A federal judge in Washington state has issued a restraining order blocking the release of blueprints for 3D-printed guns that would have been available on the internet starting today. The order came after Washington state Attorney General Bob Ferguson, joined by the attorney generals from seven other states and the District of Columbia, filed a lawsuit against the federal government on Monday.
The controversy stems back to 2015, when Texas-based non-profit Defense Distributed along with the Second Amendment Foundation (SAF) sued the federal government for ordering it to cease the distribution of blueprints for 3D-printed guns on the internet. But in a surprise decision made at the end of June, the Department of Justice reversed its stance, which would have made blueprints for 3D-printed guns accessible on the internet effective today, August 1.
“The age of downloadable guns begins,” Defense Distributed had announced on its website after the settlement was made. The same day, founder of Defense Distributed, Cody Wilson, who’s been described as a “techno-anarchist,” tweeted a picture of a grave stone that read “American gun control.”
“Guns are as downloadable as music,” said Wilson. “There will be streaming services for semi-automatics.”
President Trump downplayed the impact his administration’s reversal would have, saying that the technology behind 3D-printed guns “doesn’t seem to make much sense.”
The reality is that while 3D printing (also known as additive manufacturing) technology is expensive, in theory, anyone with a 3D printer, an accurate blueprint and the proper material inputs can make a firearm that’s both untraceable and accessible without a background check. The prospect of these so-called ‘ghost guns’ understandably makes people nervous — especially since some of them can be made from plastic and could therefore avoid being caught by a metal detector.
The restraining order issued yesterday temporarily halts blueprints from being released on the internet. There are still legal hurdles to permanently restrict access to this information.
In a conversation with Tech in DC, John Dogru, CEO of 3DPrinterOS, downplayed the impact of the decision. He called it “politically charged” as he believes blocking blueprints for 3D-printed guns is more symbolic than anything else.
“It’s still easier for someone to go to the store and buy a gun than to manufacture one with a 3D printer,” Dogru said. “You would need to go to a printing house in order to make a metal gun,” which requires equipment that costs, at minimum, around $1 million. Further, he pointed out that 3D printers are so diverse and all function differently, dismissing the notion that building a gun from the internet is more complex than simply downloading a blueprint and pressing ‘print.’
3DPrinterOS, whose clients include Microsoft, John Deere, and Bosch, provides management solutions for 3D printing and develops software to bring 3D printing technology to the classroom for virtually every discipline. Dogru believes blocking intellectual property pertaining to 3-D printing of any kind sets a dangerous precedent. He asserted that even if information instructing someone how to build a gun could be downloaded on the internet, there are ways to keep it from ending up in the wrong place.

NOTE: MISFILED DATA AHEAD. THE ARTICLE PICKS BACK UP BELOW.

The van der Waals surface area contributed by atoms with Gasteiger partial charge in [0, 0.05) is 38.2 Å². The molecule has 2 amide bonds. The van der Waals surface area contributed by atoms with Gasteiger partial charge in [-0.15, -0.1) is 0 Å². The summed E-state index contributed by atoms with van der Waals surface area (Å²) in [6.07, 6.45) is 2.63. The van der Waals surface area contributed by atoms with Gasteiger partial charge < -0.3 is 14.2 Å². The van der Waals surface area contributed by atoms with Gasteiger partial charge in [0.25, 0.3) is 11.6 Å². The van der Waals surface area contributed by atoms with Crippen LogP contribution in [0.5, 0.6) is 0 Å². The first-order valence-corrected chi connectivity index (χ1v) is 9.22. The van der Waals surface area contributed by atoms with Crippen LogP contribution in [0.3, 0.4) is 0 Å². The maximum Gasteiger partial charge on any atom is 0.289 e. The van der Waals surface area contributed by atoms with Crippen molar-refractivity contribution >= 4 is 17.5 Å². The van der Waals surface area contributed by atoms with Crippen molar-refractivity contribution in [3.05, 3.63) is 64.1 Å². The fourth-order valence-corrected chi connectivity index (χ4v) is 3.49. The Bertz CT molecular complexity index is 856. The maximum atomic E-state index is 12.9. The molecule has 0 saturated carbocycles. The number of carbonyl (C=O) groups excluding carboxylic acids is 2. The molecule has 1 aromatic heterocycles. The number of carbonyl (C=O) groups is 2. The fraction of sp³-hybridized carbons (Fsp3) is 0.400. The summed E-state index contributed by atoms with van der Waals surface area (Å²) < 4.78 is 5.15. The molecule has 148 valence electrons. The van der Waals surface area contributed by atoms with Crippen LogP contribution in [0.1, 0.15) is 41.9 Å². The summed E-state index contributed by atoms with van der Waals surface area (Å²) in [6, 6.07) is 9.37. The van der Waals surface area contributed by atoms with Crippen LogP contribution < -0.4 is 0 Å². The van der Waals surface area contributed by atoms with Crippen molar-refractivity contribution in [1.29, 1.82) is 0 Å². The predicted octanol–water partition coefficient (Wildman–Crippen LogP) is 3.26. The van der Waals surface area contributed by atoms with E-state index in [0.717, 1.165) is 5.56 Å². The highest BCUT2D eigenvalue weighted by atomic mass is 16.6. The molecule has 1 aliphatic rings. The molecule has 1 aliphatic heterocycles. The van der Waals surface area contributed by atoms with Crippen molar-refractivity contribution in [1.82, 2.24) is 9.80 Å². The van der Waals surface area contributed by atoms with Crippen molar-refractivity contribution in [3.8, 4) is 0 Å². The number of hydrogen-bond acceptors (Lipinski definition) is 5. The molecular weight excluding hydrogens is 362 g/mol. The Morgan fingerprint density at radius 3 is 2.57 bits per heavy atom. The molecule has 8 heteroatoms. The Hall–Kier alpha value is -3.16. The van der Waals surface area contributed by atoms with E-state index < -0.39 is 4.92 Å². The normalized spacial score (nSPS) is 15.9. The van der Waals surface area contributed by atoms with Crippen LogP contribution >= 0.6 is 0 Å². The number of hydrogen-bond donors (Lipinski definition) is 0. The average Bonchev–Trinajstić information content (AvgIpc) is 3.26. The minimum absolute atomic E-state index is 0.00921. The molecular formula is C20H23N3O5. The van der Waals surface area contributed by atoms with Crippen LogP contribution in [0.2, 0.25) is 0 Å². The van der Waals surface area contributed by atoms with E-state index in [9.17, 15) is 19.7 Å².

“If the fear is for schools, we have a solution,” Dogru said. “There are filters and technologies that we have on our platform just like firewall protection” that would block dangerous blueprints from being accessible to teenagers.
Meanwhile, members of the coalition of attorney generals who sued the federal government over its reversal welcome the judge’s decision on Wednesday.
“Up until a few weeks ago, when the federal government suddenly changed its position on the settlement, it had a completely reasonable line: to prevent military grade weapons from being available to anyone on the internet,” Rob Marus, a media spokesperson for District of Columbia Attorney General Karl Racine told Tech in DC. “There’s a reason we have laws,” he said.
AG Ferguson issued a statement saying that he is “thankful and relieved… [to] put a nationwide stop to the Trump Administration’s dangerous decision to allow downloadable, 3D-printed ghost guns to be distributed online.” Ferguson also said in his statement that “I hope the President does the right thing and directs his administration to change course,” alluding to the fact that the restraining order that’s was issued yesterday is just temporary.
Along with AI and autonomous driving, few technologies have generated as much buzz in recent years as 3D printing. Countless manufacturing problems are made obsolete for anyone with an advanced 3D printer and the right inputs.
Yet, as with the aforementioned technologies, we’re seeing in real time a growing need to regulate the technology in a way that both protects society without restricting innovation and enterprise, and some might even argue, free speech. The fight, of course, is just getting started.